We have had two editions of the Stanford Twenty20 tournament and he has delivered the monies he promised. Everyone now seems to be happy with the sudden influx of monies for the players of the region.
Stanford appears to have had an interest in accessing the rights to host a Twenty20 World Cup but the ICC had other ideas and hosted its own first edition in the latter part of 2007.
With the new Stanford initiative further afield and finally being able to persuade the English Cricket Board to see things his way, there seems little chance of his advances in the game at an international level.
Unlike Packer before him Stanford has not been able to introduce much by way of innovations to the game. Much of what we have come to know of the game has emerged from its already exciting history in South Africa and England itself.
The recent initiatives in other parts of the world, especially in India, where money seems to flow like water, all add to the new interest shown in the shortest version of the game.
Stanford’s inputs in the game are not as innovative as Packer at the time and Packer was not interested in seemingly selling himself. It was not common to see Packer so frequently the object of focus of the television cameras. He also did not seem interested in becoming involved in the sport beyond being a facilitator of change. Stanford appears to be interested in much, much more. Already he has accepted an offer from the West Indies Cricket Board to be one of its Directors.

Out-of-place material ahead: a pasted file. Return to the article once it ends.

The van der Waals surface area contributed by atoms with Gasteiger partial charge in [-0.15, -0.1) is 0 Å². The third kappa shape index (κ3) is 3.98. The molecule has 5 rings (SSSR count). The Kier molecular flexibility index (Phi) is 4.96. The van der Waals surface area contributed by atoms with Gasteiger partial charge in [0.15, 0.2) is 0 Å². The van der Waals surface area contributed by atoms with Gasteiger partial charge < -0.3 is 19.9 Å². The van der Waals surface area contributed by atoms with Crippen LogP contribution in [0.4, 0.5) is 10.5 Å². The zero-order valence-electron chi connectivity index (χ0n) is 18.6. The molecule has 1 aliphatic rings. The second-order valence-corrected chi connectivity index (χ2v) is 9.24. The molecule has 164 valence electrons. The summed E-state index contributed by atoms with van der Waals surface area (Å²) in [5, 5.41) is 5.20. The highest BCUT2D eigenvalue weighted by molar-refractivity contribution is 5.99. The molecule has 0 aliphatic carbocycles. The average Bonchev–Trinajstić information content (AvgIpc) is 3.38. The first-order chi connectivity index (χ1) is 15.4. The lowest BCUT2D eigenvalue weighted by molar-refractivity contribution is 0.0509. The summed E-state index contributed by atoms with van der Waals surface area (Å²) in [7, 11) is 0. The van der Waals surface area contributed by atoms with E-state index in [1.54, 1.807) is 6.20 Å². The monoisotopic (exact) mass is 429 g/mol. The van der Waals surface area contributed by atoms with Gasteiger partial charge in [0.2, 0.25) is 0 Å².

From all appearances Stanford seems to have a lot more interest in his own involvement in the sport than Packer ever seemed to have wanted.
Stanford and the future
The future of West Indies cricket now seems to be inevitably intertwined with the desires of Allen Stanford.
There is little doubt that the West Indies Cricket Board may not have any idea of just where Stanford wants to go with his involvement in the sport. The latter is a businessman and his interests thus far appear driven by his business orientation.
As yet one does not get the impression that Stanford fits the bill as a philanthropist of note. What we have seen is really a businessman carving out what appears yet another fairly secure risky investment that has begun to pay off good dividends.
The West Indies Cricket Board has remained an indebted organisation despite the glowing comments made about the success of the CWC2007. The fortunes of the Board remain mired in what can only be a disaster.